be polynomial in the size of the circuit ${\cal C}$. Adding this
latter requirement gives the notion of `super' proof systems:
\medskip
\noindent \textbf{Definition}. A proof system $P$ is called \emph{super}
if there exists a positive integer $k$ with the following property.
For all circuits ${\cal C} \in$ co-SAT, there exists a proof $\pi_{\cal C}$
such that $|\pi_{\cal C}| \leq |{\cal C}|^k$ and $P({\cal C},\pi_{\cal C})=1$.
\medskip
The main open question of proof complexity can be now stated as~:
``does there exist a super proof system?''. This question is actually
equivalent to NP $=?$ co-NP.
\begin{theorem}[Cook,Reckhow]
There exists a super proof system iff NP $=$ co-NP.
\end{theorem}
\noindent\textbf{Proof}. Assume there exists a super proof system. Then there
exists a polynomial size proof that ${\cal C}$ is unsatisfiable for every
circuit ${\cal C} \in$ co-SAT. Therefore co-SAT $\in$ NP, hence co-NP
$\subseteq$ NP. Similarly it implies that SAT $\in$ co-NP, hence NP $\subseteq$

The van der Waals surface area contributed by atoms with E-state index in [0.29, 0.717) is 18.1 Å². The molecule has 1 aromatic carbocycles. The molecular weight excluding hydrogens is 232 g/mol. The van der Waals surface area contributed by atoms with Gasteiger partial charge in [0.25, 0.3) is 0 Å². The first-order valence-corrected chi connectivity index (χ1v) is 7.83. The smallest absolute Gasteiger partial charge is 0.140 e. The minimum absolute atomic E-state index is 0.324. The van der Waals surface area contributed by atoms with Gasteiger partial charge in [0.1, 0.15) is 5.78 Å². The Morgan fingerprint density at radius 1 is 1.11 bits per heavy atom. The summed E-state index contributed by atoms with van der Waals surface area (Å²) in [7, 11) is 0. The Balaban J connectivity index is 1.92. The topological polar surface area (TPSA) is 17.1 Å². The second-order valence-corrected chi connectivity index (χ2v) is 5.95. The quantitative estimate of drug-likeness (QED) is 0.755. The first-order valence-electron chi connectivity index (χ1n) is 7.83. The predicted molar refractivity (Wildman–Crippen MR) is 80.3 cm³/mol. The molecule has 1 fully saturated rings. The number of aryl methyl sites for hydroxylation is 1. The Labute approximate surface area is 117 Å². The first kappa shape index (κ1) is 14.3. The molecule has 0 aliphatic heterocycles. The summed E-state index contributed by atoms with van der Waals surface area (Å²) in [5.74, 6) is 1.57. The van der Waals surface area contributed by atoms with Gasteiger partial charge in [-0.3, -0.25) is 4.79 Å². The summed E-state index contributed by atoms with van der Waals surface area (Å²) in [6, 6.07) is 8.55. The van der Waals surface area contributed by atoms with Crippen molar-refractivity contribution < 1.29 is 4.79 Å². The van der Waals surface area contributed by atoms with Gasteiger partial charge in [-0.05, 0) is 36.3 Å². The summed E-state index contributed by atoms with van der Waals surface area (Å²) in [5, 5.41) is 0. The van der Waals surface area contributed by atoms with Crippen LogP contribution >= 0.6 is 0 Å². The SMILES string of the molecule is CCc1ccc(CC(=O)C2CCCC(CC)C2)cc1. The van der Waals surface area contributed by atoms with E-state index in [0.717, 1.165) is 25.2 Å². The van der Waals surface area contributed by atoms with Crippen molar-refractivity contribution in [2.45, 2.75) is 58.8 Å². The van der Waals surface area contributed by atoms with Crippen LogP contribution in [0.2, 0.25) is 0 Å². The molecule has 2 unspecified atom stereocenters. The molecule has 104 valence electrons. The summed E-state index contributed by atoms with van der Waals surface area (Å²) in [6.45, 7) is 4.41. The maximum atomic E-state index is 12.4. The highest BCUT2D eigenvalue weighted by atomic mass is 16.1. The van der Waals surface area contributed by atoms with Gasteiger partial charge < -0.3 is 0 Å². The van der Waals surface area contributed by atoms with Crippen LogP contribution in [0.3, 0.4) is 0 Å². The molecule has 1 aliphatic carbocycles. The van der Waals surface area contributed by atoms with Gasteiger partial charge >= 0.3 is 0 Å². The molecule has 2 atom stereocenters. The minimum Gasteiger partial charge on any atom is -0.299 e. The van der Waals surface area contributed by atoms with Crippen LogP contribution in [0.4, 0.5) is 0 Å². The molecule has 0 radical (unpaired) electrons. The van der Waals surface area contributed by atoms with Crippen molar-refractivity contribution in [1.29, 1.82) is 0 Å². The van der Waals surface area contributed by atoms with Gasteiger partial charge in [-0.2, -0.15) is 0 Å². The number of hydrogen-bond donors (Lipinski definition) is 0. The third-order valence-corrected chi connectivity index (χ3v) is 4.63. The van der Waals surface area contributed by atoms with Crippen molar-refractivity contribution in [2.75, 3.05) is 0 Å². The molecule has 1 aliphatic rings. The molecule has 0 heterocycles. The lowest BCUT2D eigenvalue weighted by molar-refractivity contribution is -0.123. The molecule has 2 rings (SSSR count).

co-NP.
Conversely, if co-NP = NP, then co-SAT $\in$ NP and there exists a verifier
$V(.,.)$ for co-SAT that runs in polynomial time in the first input. Hence
$V$ yields a super proof system. \qed
The motivations of proof complexity include:
\begin{enumerate}
\item \emph{Circuit design}: suppose that we would like to verify that
a circuit ${\cal C}$ computes a given function $f$ (e.g., that a
certain chip really computes the product of two numbers). We would
like to have an algorithm based on some proof system that could prove
statements of the form $f \equiv \mathcal{C}$ as efficiently as possible.
\item \emph{The \emph{NP $\nsubseteq$ P/poly} question}: empirically it seems
to be a difficult question. But can we prove that there is something inherently